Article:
Looking down from the top

Video of David climbing up

The view upstream from the top of the two level fall

We kept walking and not hundred meters from the two level fall we came to the next one, which was even more awesome than the Shuiyun fall. This (as far as I know) unnamed fall is probably 15 meters high, with masses of water thundering down into the turquoise pool at the bottom.

First view of the awesome fall

At first it looked like this might be the end of the road but soon enough we found another rope. David went first to check the safety and I followed. Climbing the smaller fall had been an experience but this was on an entirely new level. I honestly cannot put into words how cool it is to stand ten meters up a near vertical cliff, a massive waterfall just to the side of you, knowing that you could die if you lose your grip on the rope. It is a visceral experience.

Video of me climbing up

View from the top

Having cought our breath after climbing and taken in the view, we set off upstream again. We walked for a kilometer or so, seeing the remains of rockslides on both sides of the river, passing them as quickly as possible to avoid any possible danger. Finally we reached a point where the river valley narrows down to a canyon and a big boulder, about the size of a house, blocked our path. On one side of the boulder there is a gap where the water comes through, forming a waterfall. David, determined to keep going, made several attempts to climb through it but eventually had to give up. With the high water levels from the recent rains it was too risky.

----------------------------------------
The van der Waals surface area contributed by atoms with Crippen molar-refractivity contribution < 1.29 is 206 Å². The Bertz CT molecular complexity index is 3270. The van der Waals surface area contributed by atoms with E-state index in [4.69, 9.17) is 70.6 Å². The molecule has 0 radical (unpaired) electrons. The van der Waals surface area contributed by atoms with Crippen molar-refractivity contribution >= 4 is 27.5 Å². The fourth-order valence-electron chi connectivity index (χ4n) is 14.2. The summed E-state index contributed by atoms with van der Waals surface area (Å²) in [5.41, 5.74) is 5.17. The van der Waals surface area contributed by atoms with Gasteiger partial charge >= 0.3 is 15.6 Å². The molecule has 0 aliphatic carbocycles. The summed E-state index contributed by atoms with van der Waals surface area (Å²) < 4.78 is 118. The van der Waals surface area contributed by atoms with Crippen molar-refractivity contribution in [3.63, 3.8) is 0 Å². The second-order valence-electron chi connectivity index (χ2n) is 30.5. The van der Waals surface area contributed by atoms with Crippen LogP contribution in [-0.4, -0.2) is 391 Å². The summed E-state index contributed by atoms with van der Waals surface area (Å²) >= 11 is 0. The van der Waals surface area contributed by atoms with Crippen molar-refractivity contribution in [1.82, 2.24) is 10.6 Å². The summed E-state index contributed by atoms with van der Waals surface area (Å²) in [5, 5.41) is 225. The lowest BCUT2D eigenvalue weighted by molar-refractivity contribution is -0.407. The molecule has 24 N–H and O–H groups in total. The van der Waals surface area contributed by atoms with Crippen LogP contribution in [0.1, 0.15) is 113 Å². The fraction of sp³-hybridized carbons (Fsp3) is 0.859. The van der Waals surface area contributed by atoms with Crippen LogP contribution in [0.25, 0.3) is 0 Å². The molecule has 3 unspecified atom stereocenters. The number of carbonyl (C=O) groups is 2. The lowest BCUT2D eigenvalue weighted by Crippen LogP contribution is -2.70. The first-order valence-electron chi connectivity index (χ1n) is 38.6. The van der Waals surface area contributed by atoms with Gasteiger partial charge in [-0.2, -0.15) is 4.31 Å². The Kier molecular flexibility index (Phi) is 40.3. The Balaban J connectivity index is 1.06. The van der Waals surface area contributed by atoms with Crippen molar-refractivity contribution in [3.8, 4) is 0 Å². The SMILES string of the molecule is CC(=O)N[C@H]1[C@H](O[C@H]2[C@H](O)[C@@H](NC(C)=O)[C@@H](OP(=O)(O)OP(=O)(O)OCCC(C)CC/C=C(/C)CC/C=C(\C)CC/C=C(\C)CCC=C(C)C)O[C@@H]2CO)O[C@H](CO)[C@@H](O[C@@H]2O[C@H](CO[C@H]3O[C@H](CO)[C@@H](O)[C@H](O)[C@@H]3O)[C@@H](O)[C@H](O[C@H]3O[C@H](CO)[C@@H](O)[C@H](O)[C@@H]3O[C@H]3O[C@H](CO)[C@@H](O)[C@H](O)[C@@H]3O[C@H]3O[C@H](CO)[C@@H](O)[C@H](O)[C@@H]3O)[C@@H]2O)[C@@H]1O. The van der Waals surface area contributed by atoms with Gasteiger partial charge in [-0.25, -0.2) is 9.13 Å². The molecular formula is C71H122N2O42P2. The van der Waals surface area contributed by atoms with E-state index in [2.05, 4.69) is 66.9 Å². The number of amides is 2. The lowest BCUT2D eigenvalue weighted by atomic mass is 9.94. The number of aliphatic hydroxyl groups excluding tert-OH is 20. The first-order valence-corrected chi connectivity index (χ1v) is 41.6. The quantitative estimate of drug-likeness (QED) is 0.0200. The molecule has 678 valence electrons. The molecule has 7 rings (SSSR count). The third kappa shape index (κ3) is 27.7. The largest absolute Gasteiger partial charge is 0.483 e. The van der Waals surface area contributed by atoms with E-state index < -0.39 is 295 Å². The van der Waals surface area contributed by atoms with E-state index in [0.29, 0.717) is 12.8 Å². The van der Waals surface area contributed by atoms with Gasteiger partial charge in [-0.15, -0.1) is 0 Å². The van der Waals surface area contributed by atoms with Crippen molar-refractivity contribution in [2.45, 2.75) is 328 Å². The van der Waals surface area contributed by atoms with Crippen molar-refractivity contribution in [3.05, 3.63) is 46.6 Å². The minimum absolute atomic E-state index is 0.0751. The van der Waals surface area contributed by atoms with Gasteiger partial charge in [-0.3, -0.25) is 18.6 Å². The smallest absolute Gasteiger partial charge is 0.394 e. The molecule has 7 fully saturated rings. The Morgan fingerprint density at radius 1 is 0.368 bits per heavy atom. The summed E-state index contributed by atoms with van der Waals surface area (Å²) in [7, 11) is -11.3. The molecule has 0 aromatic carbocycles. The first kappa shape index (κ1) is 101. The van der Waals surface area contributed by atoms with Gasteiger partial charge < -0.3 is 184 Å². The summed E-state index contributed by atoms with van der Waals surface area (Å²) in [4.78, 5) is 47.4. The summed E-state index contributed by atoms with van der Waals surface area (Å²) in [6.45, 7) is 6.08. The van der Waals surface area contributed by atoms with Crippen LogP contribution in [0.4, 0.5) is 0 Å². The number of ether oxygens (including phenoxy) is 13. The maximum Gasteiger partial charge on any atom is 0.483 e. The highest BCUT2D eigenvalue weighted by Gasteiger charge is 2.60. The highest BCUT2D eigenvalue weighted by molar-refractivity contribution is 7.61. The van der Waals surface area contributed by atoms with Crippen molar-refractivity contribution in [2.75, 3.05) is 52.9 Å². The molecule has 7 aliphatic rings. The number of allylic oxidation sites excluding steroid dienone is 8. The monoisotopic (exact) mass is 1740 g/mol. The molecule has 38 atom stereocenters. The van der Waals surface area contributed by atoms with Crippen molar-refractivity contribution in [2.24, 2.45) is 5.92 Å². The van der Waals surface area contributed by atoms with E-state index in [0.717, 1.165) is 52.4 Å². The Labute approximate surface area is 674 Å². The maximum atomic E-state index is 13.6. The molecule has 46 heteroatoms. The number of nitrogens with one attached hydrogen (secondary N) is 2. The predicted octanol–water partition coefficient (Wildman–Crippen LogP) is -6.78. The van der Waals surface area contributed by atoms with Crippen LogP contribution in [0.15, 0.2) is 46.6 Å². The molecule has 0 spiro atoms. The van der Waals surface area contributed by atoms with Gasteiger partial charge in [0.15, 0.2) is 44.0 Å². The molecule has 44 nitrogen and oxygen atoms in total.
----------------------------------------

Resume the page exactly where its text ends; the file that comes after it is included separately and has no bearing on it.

The giant boulder blocking our path

David under the boulder, soon after giving up climbing the waterfall

A bit saddened by the fact that we couldn’t go further, we turned around and started walking back out. There was plenty of wading in deep water, clambering over rocks, and crossing swiftly flowing streams on the way out, just like there had been on the way in. However, by now I was more used to it so it didn’t feel quite as exciting as when we were coming in. I will admit though, repelling down that 15 meter waterfall was just as exciting as it had been going up.

Video of David as he repels down that magnificent waterfall

I was pretty tired when I came out from the river, what with walking some 15 kilometers over rough ground and all. That didn’t matter though, because I had an awesome day: walking through the gorgeous landscape, green hills on both sides, the clear blue river and one spectacular waterfall after the other; the sense of adventure and excitement when crossing a stream or clambering over some boulders; above all the exhilaration of climbing a near vertical cliff right next to a thundering waterfall. I’m not sure when I will have another chance, but I will definitely go river tracing again.

Leave a Reply

Fill in your details below or click an icon to log in:

WordPress.com Logo

You are commenting using your WordPress.com account. Log Out /  Change )

Google+ photo

You are commenting using your Google+ account. Log Out /  Change )

Twitter picture

You are commenting using your Twitter account. Log Out /  Change )

Facebook photo

You are commenting using your Facebook account. Log Out /  Change )

Connecting to %s